Where on the planet do ANY supermarkets acquire their goods from their rivals on any meaningful scale? (Aotearoa's "special" so don't ask such a ridiculous question)

What incentives are there on an encumbent to not provide goods near expiry, or not supply only the goods that sell the worst to rivals? (Oh more public servants can fix that right?)

What's the deadweight cost of employing an army of inspectors to check whether each supermarket is appropriately supplying the right goods at the right price and quality to rivals? (JOBS JOBS JOBS.. with a fair pay agreement underlying them, WHY DO YOU NOT WANT WELL PAID JOBS THAT HELP THE POOR?)

Who is going to pay for the cost of administration of supermarkets wholesaling goods to rivals and who is going to pay for the regulators? (You, but you'll be grateful for how much less you're paying, eventually).

It's mind numbingly stupid. If you think the Greens are the dominant provider of stupid hard-left economics, then don't worry, they wholesale ideas to Labour, and Labour is now Labour of old. 

Labour that absolutely disowns the lessons it learned in 1984-1990, that even disowns how much Labour of 1999-2008 was aware that it couldn't turn its back on those lessons.

We can only hope that National WILL disown 1975-1984, because Jacinda Muldoon and her Cabinet of Muldoons are hell bent on policies driven by short-term populism and an overinflated sense of their own ability to change the world to fit what they want.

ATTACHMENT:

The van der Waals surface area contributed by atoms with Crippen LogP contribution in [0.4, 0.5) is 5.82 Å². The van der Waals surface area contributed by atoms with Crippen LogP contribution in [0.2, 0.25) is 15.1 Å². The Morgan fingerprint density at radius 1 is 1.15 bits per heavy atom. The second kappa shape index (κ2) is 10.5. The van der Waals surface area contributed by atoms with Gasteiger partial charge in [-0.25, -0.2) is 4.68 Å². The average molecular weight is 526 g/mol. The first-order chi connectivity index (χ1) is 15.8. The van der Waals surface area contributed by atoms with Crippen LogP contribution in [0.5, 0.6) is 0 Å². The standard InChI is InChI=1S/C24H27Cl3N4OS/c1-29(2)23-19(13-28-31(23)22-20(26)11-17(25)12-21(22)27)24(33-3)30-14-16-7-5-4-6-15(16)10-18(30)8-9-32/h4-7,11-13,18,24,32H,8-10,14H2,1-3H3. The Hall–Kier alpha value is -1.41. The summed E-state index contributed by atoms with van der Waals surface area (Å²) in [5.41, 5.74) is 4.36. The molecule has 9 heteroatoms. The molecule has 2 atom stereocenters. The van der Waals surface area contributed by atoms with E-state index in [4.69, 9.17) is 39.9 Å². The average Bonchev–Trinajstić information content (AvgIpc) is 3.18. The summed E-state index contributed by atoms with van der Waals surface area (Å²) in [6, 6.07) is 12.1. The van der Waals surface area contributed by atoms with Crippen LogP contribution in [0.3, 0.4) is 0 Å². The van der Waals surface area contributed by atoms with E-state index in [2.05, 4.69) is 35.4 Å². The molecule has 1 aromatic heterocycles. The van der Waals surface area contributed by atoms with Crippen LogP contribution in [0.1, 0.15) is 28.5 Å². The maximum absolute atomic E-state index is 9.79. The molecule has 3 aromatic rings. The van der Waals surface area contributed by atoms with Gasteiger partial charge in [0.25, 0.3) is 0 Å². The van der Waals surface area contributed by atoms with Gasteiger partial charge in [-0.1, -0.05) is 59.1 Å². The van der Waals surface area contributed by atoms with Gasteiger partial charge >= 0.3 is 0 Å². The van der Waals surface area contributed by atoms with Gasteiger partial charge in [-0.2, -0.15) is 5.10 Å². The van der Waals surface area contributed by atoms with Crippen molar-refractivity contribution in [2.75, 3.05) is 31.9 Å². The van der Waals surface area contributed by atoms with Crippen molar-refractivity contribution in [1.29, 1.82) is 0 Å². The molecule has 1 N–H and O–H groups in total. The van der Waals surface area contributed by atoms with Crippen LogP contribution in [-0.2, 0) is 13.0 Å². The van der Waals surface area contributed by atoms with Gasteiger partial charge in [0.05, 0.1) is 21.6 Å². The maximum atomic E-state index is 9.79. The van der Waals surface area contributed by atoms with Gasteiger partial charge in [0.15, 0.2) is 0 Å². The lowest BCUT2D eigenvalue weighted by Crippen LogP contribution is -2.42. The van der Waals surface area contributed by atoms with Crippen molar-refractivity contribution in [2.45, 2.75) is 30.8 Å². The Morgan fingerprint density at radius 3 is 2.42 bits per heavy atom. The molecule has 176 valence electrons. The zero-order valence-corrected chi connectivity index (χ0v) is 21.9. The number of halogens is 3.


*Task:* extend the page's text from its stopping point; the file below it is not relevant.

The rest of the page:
04 August 2022

What does the future of co-governance look like?

Power without being elected

With the impending passage of the Canterbury Regional Council (Ngāi Tahu Representation) Bill, New Zealand will have taken a giant leap in the direction of reducing democracy in local government. It's important to be very clear about what this means:

  1. Ngai Tahu will appoint two members of the Canterbury Regional Council (known as Environment Canterbury), they will sit alongside and have identical powers to elected members
  2. Ngai Tahu members will be selected by Ngai Tahu by whatever means Ngai Tahu deems appropriate
  3. Those councillors will have full powers to vote on spending, on taxes (rates), on buying and selling assets and on bylaws.
  4. No electors in Canterbury region will be able to remove Ngai Tahu representatives (except of course, those with authority in Ngai Tahu), includes those affiliated with Ngai Tahu who do not have influence with the iwi.
It's very important to recognise what government, including local government actually is. 

Government is an institution with the monopoly of legalised use of initiated force against people and their property, and it devolves some of that power to local government. 

Environment Canterbury has such powers, powers to forcibly take money in the form of rates and to levy the public for services, it has powers to make bylaws and has powers to constrain the use of property. 

In a liberal democracy the constraints on that power come in two forms:
  • Legislative constraints (as local government is constrained by legislation and regulation);
  • Local democracy (the ability to vote out and replace Councillors who exercise these powers).
Parliament has chosen to weaken the ability of Canterbury electors to do the latter.  The key element in a free liberal democracy is more the ability to peacefully remove people from power than to select those that exercise power, but this legislation removes the right of Canterbury electors to remove two councillors.  Indeed, those councillors are only accountable to those with power in Ngai Tahu, not electors at large.

This is literal corporatism, in which a corporate private entity exercises direct political power, with there being no effective means of removing them (except of course if Parliament changes the law to abolish their position).

Bear in mind there is nothing stopping Ngai Tahu proposing candidates for election now, or funding and supporting the campaign of candidates it approves of, but it doesn't believe that would be successful.